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Probiotics can not help children with stomach problems, according to a new study

There are few things worse than having sick children; It can be hard to look at as a child cope…

There are few things worse than having sick children; It can be hard to look at as a child cope with any type of stomach and all its symptoms. It is understandable that parents will try medications and other supplements to try and give their children a little relief. However, according to a new study, probiotics can not help children with stomach bugs. In fact, some doctors believe that the costs may outweigh the benefits.

When people talk about the stomach bug (or flu), they usually refer to viral gastroenteritis. This intestinal infection is characterized by symptoms like watery diarrhea, stomach cramps, nausea or vomiting, and sometimes fever, according to the Mayo Clinic.

It’s obviously not nice for anyone, but especially not for children, which can make it difficult for parents and caregivers too. According to Live Science, gastroenteritis accounts for about 1

.7 million pediatric emergency visits in the United States each year. Recently, some people have wondered if probiotics could fight a stomach ache on children and help alleviate some of the painful and unfortunate symptoms.

Probiotics are mainly bacteria and yeast that are good for the digestive system. To see the word bacteria can do some caution, but the bodies are full of bacteria, some good and a little bad. According to WebMD, probiotics are often called “good” or “helpful” bacteria, as they help to take care of your intestine and digestive system.

Assuming that some good intestinal bacteria can cause the stomach to go away may be meaningless to some, but research shows that it’s just not true.

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A study published in New England Journal of Medicine examined whether treatment of acute gastroenteritis in children with probiotics actually had any benefit. Nearly 1,000 children with gastroenteritis in 10 US hospital wards were given randomly to receive either probiotic Lactobacillus rhamnosus GG (LGG) or a placebo for five days, according to the abstract of the study.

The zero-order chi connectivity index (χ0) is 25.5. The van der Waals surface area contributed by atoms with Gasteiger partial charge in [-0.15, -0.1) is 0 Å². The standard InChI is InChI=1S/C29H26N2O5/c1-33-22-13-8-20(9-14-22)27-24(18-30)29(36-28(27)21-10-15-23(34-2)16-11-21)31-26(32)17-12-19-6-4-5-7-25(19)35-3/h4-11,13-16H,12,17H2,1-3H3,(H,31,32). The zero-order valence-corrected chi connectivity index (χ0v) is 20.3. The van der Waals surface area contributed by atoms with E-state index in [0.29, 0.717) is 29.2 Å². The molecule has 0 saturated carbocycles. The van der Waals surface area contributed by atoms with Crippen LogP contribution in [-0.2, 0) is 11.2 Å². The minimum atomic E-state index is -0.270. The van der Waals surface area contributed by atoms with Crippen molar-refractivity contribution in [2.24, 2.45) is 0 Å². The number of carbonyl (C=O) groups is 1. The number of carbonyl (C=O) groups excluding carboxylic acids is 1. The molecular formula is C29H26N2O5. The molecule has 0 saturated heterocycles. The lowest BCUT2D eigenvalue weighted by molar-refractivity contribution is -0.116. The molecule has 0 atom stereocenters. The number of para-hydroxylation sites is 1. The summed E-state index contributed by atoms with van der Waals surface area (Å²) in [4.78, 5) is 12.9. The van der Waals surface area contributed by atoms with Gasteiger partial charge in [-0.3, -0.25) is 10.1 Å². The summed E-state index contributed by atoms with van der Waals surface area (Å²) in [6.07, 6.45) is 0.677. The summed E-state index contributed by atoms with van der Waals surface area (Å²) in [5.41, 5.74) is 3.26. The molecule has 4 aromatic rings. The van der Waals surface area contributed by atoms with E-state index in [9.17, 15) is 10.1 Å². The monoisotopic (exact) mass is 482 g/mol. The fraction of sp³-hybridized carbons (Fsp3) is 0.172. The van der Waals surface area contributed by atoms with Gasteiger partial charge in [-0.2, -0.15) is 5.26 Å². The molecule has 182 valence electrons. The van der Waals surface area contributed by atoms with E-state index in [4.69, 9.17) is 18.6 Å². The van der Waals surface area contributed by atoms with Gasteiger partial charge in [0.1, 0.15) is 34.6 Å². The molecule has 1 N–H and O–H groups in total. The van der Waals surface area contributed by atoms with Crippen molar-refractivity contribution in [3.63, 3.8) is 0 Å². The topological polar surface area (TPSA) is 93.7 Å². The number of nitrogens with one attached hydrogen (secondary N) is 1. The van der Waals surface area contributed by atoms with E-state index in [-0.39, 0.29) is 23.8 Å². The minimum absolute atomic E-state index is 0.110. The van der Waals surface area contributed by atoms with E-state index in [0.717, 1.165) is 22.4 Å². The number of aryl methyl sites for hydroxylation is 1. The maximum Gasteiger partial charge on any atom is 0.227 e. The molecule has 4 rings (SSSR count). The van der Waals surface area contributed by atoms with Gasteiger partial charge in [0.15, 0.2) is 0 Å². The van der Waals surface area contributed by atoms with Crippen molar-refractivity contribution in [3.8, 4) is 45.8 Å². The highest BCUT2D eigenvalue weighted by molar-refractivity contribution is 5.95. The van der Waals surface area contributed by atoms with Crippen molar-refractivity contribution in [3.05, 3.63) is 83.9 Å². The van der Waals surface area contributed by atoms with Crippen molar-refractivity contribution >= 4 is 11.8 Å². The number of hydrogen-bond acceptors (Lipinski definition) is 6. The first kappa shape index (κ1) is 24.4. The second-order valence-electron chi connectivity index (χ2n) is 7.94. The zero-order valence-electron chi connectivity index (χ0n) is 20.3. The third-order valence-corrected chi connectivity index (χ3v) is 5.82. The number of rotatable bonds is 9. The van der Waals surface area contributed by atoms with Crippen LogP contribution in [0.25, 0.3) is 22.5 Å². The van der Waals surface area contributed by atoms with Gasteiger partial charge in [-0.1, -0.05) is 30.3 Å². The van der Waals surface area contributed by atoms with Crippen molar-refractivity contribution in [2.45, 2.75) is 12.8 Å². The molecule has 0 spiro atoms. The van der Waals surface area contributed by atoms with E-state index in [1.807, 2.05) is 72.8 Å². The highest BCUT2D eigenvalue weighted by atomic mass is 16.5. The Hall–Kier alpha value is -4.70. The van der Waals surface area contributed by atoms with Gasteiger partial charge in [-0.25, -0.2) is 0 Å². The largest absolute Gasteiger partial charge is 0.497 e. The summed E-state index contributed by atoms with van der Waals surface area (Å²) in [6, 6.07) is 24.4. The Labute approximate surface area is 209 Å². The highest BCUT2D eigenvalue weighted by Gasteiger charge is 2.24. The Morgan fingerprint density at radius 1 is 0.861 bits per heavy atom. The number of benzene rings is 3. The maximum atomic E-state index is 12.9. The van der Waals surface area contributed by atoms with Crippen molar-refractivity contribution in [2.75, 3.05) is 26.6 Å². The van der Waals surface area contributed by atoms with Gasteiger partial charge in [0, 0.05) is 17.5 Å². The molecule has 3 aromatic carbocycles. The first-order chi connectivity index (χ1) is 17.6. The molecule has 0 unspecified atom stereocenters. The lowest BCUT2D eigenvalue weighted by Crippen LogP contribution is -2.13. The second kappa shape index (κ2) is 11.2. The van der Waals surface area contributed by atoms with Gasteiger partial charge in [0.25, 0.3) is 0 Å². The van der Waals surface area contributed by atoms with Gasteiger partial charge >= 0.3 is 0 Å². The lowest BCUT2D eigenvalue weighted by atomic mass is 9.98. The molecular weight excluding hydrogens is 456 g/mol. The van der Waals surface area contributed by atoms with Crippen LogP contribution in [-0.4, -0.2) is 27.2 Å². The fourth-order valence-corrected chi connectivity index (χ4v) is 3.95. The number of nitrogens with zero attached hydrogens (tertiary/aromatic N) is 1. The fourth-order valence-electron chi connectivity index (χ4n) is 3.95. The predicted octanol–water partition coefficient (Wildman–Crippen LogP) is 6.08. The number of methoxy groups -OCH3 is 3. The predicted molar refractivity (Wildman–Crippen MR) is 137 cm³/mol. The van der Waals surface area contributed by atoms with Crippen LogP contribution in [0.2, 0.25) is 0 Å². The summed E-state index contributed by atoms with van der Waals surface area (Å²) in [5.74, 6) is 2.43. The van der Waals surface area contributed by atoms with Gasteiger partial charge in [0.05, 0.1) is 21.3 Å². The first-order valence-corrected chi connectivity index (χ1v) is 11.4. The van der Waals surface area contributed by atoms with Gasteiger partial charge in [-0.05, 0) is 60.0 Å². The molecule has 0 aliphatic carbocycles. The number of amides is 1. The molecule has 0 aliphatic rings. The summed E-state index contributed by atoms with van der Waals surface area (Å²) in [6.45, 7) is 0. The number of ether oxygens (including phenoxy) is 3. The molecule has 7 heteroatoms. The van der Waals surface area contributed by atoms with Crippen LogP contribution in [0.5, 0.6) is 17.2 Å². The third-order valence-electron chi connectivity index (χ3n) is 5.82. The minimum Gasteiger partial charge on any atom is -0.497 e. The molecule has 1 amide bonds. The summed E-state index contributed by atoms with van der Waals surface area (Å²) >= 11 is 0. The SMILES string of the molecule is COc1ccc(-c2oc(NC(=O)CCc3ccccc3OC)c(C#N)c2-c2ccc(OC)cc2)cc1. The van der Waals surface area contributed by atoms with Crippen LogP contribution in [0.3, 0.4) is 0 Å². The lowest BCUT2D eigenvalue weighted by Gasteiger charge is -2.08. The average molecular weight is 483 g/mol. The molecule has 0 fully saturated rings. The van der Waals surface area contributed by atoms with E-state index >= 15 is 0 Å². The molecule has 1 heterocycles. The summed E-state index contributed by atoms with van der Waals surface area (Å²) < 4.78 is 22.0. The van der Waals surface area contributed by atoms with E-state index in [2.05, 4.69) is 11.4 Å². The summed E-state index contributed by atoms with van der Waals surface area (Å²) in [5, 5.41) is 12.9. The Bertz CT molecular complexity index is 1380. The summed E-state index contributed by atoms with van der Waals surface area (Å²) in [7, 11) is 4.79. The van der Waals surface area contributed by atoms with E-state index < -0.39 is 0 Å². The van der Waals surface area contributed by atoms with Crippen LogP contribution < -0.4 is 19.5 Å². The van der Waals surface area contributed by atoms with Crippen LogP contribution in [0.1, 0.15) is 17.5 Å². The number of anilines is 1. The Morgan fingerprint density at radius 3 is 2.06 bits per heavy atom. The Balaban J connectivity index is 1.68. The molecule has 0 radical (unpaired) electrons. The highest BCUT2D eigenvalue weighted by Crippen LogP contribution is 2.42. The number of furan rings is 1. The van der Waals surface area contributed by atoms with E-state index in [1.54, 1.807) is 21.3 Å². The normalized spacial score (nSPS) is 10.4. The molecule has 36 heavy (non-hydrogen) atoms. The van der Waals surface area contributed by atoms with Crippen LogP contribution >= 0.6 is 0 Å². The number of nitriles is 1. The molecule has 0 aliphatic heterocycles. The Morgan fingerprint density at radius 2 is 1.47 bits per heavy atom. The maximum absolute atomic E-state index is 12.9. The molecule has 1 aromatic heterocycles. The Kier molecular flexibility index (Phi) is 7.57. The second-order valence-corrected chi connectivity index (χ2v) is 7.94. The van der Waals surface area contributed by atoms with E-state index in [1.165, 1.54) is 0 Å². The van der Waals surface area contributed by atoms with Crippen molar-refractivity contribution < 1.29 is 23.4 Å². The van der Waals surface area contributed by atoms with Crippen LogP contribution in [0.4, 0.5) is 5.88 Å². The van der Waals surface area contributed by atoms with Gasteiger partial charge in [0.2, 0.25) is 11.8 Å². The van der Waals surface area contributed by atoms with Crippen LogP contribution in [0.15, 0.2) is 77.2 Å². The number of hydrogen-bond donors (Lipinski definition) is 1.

The children were all between 3 months and 4 years, according to the study’s abstract. At the end, researchers reported that those who received probiotic did not have better results than children who used placebo.

In a statement, Dr. David Schnadower, who led the study said, “Because of the popularity of probiotics, it was important to ensure that their use is worth the cost. In this case, probiotics gave no measurable benefit and therefore they are not worth it extra cost. “

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In addition to the American study, a similar in Canada evaluated the effectiveness of another probiotic, Lacidofil, in children with gastroenteritis. The result of that study reflected the results in the United States.

” For children presenting for the emergency department with gastroenteritis, a combined L. rhamnosus-L was administered twice daily. Helveticus probiotic did not prevent the development of moderate to severe gastroenteritis within 14 days after enrollment, “the researchers concluded. in the abstract of the study.

So, what can you do for a stomach?

There is no effective treatment, according to the Mayo Clinic, but most of the symptoms are mild and fade after a few days. The most important thing is to prevent, such as making sure to wash your hands and avoid food or beverages that can cause you to develop the virus and disinfect hard surfaces if someone in your house develops the virus. Season 2 of Doula Diaries shares the stories of fearless doulas that help their customers take control of their births and make tough choices that are right for them . Watch the first episode of the new season Monday, November 26th.

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